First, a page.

14. The blade of claim 8, wherein said blade is fabricated from a nickel-based superalloy.
15. The blade of claim 1, wherein said ceramic coating is applied to only the portion of the airfoil designed to operate at less than 300° F. above the blade temperature at which the coating was applied.
The present invention relates to land and marine combustion turbines and in particular a spalling and corrosion resistant ceramic coating.
Marine and land based combustion turbines are subjected to different types of corrosion attack than aircraft turbine blades both because at least portions of their blades operate in a different (lower than aircraft) temperature region (and thus are also subjected to sulfide corrosion and intermediate temperature--1100° to 1500° F.--corrosion) and also are often run with less expensive fuels containing, for example, vanadates which can form highly corrosive molten salt deposits on the blade surfaces.
A variety of coatings have been used commercially in the past to minimize turbine blade corrosion. Such coatings include both diffusion coatings (e.g. platinum aluminide) and surface coatings (e.g. MCrAlY, where the M is a metal such as cobalt or nickel).
In addition, thermal barrier coatings have also been experimentally applied to turbine blade surfaces. Although such coatings also need to resist corrosion, such coatings need to be relatively thick as the primary function of those coatings is to provide insulation such that there is a temperature drop between the gas stream and a cooled metal blade. Such thermal barrier coatings typically have a dense ceramic outer coat, a porous ceramic (and thus insulating) intermediate layer and an MCrAlY bond coat on a nickel base superalloy blade. U.S. Pat. No. 4,255,495 issued to Levine et al. on Mar. 10, 1981 gives examples of thermal barrier coatings. Such coatings typically have a thickness of 20-30 mils to provide a thick enough porous ceramic layer to give a substantial (typically 100°-200° F.) temperature drop. Although this technique holds great promise, considerable difficulties have been incurred in such coatings and cracks in the coatings have resulted in spalling of the ceramic coating and also in trapping corrosive compounds such as molten salts against metal surfaces of the blade.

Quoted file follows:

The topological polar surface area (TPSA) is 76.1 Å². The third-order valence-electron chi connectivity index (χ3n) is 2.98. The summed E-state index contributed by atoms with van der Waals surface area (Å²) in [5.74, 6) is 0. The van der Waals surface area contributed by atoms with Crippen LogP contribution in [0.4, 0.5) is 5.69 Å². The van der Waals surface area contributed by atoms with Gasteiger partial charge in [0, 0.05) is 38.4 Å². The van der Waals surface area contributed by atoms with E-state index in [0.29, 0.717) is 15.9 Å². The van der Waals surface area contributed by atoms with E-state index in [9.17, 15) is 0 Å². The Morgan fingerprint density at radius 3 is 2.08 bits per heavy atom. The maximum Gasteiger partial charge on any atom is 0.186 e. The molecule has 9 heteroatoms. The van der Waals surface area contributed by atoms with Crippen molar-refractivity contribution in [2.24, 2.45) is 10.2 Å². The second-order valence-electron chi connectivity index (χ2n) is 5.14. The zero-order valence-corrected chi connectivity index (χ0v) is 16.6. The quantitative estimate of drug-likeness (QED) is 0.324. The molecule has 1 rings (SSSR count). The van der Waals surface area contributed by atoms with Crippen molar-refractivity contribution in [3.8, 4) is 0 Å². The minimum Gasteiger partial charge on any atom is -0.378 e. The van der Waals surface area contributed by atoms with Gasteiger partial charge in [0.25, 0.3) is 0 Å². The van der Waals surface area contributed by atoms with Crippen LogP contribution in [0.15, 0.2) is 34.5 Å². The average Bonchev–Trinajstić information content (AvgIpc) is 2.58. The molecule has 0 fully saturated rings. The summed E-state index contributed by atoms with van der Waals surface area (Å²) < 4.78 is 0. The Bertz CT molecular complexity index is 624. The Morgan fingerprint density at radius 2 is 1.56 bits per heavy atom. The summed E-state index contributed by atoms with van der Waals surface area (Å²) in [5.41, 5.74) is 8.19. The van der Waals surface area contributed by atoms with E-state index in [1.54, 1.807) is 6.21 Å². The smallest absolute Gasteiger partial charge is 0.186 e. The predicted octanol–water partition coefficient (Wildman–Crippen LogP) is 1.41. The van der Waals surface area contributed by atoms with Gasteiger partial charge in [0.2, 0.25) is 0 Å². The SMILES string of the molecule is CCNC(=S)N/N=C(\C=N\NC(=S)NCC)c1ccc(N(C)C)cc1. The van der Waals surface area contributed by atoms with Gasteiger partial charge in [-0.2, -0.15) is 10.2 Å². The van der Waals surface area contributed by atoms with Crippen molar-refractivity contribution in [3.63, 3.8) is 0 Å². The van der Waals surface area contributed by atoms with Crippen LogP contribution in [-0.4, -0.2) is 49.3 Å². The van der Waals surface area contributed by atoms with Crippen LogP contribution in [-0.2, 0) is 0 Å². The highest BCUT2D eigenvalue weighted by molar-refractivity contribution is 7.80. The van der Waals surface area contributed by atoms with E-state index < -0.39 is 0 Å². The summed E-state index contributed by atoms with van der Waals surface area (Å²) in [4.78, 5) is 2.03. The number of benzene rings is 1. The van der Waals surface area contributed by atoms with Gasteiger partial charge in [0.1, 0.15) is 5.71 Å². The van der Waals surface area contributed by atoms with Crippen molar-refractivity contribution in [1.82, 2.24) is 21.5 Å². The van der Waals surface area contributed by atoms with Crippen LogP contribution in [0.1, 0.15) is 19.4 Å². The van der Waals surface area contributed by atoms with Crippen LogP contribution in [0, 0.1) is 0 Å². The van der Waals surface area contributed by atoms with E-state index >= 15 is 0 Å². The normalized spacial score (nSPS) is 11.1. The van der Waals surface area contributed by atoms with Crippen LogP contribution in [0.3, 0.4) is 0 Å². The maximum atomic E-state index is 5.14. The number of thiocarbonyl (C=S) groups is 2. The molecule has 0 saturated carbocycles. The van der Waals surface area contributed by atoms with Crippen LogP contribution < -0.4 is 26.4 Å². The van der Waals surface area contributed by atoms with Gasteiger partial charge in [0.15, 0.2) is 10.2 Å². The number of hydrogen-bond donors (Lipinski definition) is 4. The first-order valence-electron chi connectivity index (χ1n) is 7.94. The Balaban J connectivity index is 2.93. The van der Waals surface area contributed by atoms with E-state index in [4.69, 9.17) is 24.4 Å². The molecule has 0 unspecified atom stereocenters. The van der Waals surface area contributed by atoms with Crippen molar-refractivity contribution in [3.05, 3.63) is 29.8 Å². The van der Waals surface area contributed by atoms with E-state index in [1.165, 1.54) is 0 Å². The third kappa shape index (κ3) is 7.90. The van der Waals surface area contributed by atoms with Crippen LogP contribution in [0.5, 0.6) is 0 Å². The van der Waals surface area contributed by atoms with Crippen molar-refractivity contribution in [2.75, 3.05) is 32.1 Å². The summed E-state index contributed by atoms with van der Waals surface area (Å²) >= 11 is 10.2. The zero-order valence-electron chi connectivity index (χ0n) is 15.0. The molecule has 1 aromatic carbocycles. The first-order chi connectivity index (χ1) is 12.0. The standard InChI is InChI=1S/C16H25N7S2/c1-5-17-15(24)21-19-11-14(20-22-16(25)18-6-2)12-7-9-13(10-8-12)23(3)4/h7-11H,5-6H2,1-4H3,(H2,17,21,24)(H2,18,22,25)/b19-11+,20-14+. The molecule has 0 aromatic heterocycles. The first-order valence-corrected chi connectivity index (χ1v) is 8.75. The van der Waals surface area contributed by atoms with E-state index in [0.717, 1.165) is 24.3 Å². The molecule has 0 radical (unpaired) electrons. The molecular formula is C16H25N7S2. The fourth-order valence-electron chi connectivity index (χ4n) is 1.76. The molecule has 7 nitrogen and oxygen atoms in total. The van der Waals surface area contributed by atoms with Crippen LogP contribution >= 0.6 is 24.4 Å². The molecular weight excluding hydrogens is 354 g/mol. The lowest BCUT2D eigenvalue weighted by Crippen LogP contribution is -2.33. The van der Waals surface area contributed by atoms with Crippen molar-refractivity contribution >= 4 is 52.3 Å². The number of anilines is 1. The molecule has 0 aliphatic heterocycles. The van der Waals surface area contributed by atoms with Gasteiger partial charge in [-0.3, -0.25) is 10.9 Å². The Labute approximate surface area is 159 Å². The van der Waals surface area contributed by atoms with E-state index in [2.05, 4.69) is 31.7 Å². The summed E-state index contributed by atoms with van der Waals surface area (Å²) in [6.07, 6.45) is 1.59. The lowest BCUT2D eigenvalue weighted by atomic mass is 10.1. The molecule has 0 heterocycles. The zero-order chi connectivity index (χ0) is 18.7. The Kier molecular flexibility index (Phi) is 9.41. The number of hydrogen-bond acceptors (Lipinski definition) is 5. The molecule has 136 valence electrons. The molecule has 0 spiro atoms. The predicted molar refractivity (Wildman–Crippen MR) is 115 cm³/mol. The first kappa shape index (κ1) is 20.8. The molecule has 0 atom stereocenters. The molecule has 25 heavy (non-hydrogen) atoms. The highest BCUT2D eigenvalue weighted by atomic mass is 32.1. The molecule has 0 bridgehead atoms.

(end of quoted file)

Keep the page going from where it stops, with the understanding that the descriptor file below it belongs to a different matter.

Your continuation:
It has been discovered that a very thin (1-4 mils) coating of ceramic can, if applied hot (at a temperature of at least about 1200° F.) is quite spalling and corrosion resistant. The coating of this invention is not intended to be a thermal barrier coating, and because of its lack of thickness, will not provide a substantial temperature drop. Like the thermal barrier coatings, a bond coat (preferably an MCrAlY) can be first applied on the blade surface. A porous ceramic is applied over the MCrAlY and a dense ceramic is then applied on top. Preferably both the porous ceramic and the dense ceramic are an yttria stabilized zirconia. It should be noted that the porous portion is a transition zone to allow for differences in thermal expansion and, being thin, provides little thermal insulation. It has been found that both keeping the coating very thin and controlling the temperature of the part to which the ceramic coating is applied to at least 1200° F. are critical to producing a long lasting coating.